Good luck.
D. V.

1 mom found this helpful

Get help now. Have the school psychiatrist see him. 7 is when the attitude started with my son. That is when my 2nd child was born. The last three years have been trying on us as a family. We are now having help from the school. Lots goes on in school that can play a big part in his attitude. It has nothing to do with you or your husband. He loves you guys and just might not know how to deal with his frustrations or anger. Nip it in the bud now. You will be thankful you did for yourself and your son. As I explained to my son, little people have little problems and big people have big problems so if you take care of it now, when you get big, your problems will still be small and manangable. Good luck, Franny

1 mom found this helpful

Regarding your screaming and yelling: Why not try whispering? Your son will have to be quiet to hear what you are saying. When my three kids were little, this worked. Sometimes, I directly whispered into their ears, like secret messages. To them, they actually thought it was a fun game!...and without me even asking, they would start to whisper in reponse!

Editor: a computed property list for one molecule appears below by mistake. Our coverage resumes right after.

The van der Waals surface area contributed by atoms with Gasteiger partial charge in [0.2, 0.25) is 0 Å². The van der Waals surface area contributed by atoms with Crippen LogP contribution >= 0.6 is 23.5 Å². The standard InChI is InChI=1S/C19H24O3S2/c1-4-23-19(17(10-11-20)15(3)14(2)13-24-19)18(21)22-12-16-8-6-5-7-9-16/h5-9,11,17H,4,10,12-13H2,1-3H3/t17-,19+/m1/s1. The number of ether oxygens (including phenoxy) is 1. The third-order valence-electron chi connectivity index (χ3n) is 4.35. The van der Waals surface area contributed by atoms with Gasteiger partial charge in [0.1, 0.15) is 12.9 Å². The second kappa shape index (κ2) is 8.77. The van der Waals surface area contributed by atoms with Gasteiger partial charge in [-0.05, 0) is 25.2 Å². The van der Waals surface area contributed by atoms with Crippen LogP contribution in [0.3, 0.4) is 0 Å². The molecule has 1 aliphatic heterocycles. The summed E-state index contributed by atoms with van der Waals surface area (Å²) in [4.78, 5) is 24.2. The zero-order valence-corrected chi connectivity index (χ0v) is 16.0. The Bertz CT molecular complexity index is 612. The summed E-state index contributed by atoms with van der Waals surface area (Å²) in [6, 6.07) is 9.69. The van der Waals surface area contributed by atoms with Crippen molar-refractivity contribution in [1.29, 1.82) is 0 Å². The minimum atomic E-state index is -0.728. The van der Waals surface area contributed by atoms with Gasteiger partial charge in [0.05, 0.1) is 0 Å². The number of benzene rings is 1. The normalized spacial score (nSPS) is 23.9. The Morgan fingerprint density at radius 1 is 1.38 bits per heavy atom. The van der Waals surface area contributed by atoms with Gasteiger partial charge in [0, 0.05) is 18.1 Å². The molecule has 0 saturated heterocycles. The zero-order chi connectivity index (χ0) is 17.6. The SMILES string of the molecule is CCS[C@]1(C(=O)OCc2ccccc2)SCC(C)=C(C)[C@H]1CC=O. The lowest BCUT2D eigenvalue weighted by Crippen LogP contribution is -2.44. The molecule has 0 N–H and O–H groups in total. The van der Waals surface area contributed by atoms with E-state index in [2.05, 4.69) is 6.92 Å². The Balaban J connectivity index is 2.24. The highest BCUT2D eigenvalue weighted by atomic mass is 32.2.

1 mom found this helpful

I don't have any advice for you because I am in the same exact situation with my 8 year old daughter since she was 7. I just wanted to let you know that you are not alone and I feel for you. Isn't it stressful to have these constant battles?
But I have to say with my experience is that it's mostly my fault because I always did evrything for her and now that I expect her to be independent and do things for herself she feels like she's being picked on or that I'm being so mean.
good luck

It takes 2 to argue, so stop! Dear son, go to bed. Dear son do your homework, period. If he refuses, warn him and then put him in time out like a baby and ignore him. Explain to him you are no longer going to argue with him, that you are the parents and he is not. If he disagrees with you he can tell you politely and respectfully. Then tell him if he argues he will go in time out like a baby, since he is behaving like a baby. BE CONSISTENT!! Don't let him start and when he makes you angry, punish. Stop him the minute he raises his voice. When people get angry its hard to reason with them so you have to stop him before he gets to that point. One of my sons would ask for something and I would say no and he would start to beg. For a long time I didnt stop him and his begging would escalate until he got very angry and out of control. Finally I realized he was working himself up and I warned him of a consequence when he begged the second time. Kids need to be allowed to express their feelings. Perhaps he wants to see a special show or postpone homework for an hour and has a valid reason. He can debate respectfully.